While it feels like a distant memory, cautiously emerging from our homes last June here in Colorado was a triumph in itself. After weeks of uncertainty, parts of normal life finally became more accessible. Now a year later, we can celebrate how far we have come and how much has changed.
What’s the biggest thing that’s changed in your work life since the pandemic? Are you still 100% remote, the dredging city commute a distant memory, or did you shift careers entirely? 2020 was a pivotal moment in history, and it’s the BWBacon way to find the silver linings of that experience.
It’s Been Said, But Work Life Will Never Be The Same
In many ways, working from home is a double-edged sword, with great advantages and potential fallouts. On one hand, many workers are thriving in remote work, touting higher levels of autonomy and work-life balance, while others are feeling like work hours are unending and constantly blended with home life.
Whether you’re enjoying remote and hybrid work models or yearning for pre-pandemic normalcy, it’s safe to say the face of work will never be the same as we continue to recover from the pandemic. The forced experiment of dispersed teams showed managers just how many jobs were able to be done at home. Leaders now have an important responsibility to be explicit and clear on expectations of availability, and what “business hours” actually mean to their organizations.
According to Slack, people are spending 10 extra hours online every week, making active working time jump by nearly 30%. While this appears to lead to higher productivity on paper, there is a danger of people feeling worn down. For this reason, this is an opportunity for organizations to take a hard look at their policies and their level of transparency. Are your intentions about hybrid work or retuning to the office clear for your employees? Is there an understanding of what a healthy work-life balance looks like and does your leadership lead by example?
Adjusting To Change Is An Ongoing Process
Work from home is not the only adjustment we’ve being asked to make permanent. Vox asked Kate Lister from Global Workplace Analytics about how shared spaces will change. She predicts a 180⁰ shift from 80% of office space being assigned to individuals, noting we will see more shared and collaborative spaces and group work configurations. This stems from the idea that we will all use the office more intentionally for working together and enjoying that time we spend face-to-face.
While we could talk about the pros and cons of these changes all day, we’re putting a positive spin and list all the ways work life is better one year after lockdown began:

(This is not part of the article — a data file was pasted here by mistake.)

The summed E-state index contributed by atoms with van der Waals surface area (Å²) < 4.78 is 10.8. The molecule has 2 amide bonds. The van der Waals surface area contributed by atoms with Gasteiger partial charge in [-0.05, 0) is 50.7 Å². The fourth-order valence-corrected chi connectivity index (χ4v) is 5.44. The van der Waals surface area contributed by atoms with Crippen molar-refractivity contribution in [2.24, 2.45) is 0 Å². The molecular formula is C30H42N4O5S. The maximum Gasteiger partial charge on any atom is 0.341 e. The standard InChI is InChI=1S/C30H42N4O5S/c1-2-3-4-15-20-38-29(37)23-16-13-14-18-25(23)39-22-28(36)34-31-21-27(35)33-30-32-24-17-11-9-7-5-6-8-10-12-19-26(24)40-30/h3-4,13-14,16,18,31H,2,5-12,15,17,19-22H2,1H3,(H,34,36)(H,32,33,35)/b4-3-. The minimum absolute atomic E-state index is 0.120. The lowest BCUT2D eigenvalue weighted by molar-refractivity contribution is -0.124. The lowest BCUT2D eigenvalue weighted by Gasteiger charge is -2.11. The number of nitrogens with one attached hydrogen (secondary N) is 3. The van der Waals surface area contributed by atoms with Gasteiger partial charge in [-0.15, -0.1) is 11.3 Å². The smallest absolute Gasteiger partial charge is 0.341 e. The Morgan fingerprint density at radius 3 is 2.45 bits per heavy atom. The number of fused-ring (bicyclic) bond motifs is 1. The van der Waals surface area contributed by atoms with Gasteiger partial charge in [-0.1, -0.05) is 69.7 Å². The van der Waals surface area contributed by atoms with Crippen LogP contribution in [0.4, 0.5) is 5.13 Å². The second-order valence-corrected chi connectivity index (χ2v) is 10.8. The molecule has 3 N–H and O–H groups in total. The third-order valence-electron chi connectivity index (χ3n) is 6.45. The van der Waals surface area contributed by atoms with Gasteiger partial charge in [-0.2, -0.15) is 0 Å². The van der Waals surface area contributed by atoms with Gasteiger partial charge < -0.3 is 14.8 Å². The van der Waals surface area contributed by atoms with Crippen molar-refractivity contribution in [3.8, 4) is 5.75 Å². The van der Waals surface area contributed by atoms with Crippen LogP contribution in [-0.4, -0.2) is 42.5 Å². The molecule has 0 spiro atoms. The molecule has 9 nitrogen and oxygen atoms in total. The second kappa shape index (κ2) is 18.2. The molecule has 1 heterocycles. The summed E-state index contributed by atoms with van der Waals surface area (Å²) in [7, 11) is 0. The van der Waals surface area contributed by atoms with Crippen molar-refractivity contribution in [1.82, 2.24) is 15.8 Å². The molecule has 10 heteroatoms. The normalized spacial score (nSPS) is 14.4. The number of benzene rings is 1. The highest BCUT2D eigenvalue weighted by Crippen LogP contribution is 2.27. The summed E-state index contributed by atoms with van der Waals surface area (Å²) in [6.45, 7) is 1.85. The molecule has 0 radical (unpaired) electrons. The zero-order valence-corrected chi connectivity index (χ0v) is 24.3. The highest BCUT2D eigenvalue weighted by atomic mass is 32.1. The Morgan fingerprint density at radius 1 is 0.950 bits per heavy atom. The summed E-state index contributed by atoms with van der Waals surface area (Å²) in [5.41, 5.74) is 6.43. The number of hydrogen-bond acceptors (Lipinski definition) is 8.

This time allowed us to re-prioritize our goals and focus on what we most cherish.
The pandemic brought a renewed focus to self-care and mental health across industries.
We can all embrace change more openly and readily, making us more resilient.
Repurposing physical spaces for community events allows us to reconnect with people post-pandemic and create new networks for partnership and collaboration.
We have a renewed appreciation for time spent with friends or team members at the office.
Promoted more regular and open communication between managers and their team members
Acceleration of digital remote work tools and team tools that make working easier and more organized for everyone.
An increased value on intersectionality in leadership and meaningful change within organizational culture, hiring, and approach to inclusivity.
Greater emphasis on corporate responsibility for helping employees stay engaged and taken care of, physically and mentally.
WFH may bring about a fifth revolution of work, as it pushed companies to try new things and reorganize our priorities on home life, the definition of flexibility, and even cities themselves.
Allowed many companies time to rebrand, revamp, or take an unexpected approach to new services or products.
Broke us free from the 9-5 slog; again, realizing that some people work better at night or at 6AM, and how allowing that elasticity of work hours increased productivity and overall satisfaction for many people.
Many companies found out just how hard their teams were willing to work and do their best despite everything else going on
We’ve all placed a higher priority not just on family, but taking care of each other as a community.
There’s A Distinction Between Being Engaged Versus Being Productive
While we love to bring the positivity, increased productivity and longer work hours is not all sunshine and rainbows. Workers across all industries were working on average 48 minutes more per day after lockdown started, according to a study by Harvard Business School, and another paper from University of Chicago indicated that while workers upped their hours by 30%, there was not a drastic increase in productivity. We bring up these points to illustrate that burnout is valid, and leaders need to be aware of creeping into that territory.
In conclusion, it’s easy to find silver linings and ways in which work life is better one year after the pandemic began. The most important takeaways are that flexibility and balance are the overarching goals as work life continues to change for the better.
Here at BWBacon Group, we know and live what you are experiencing as anemployerorjob seekerin Denver, Boulder, Dallas, San Francisco, New York City or any of the other cities we work in. We believe great recruiting starts and ends with understanding people.
If you have any questions about living, working or playing any of the areas we serve, pleasecontact us.We are happy to help. Seize the day, every day, that’s what we say!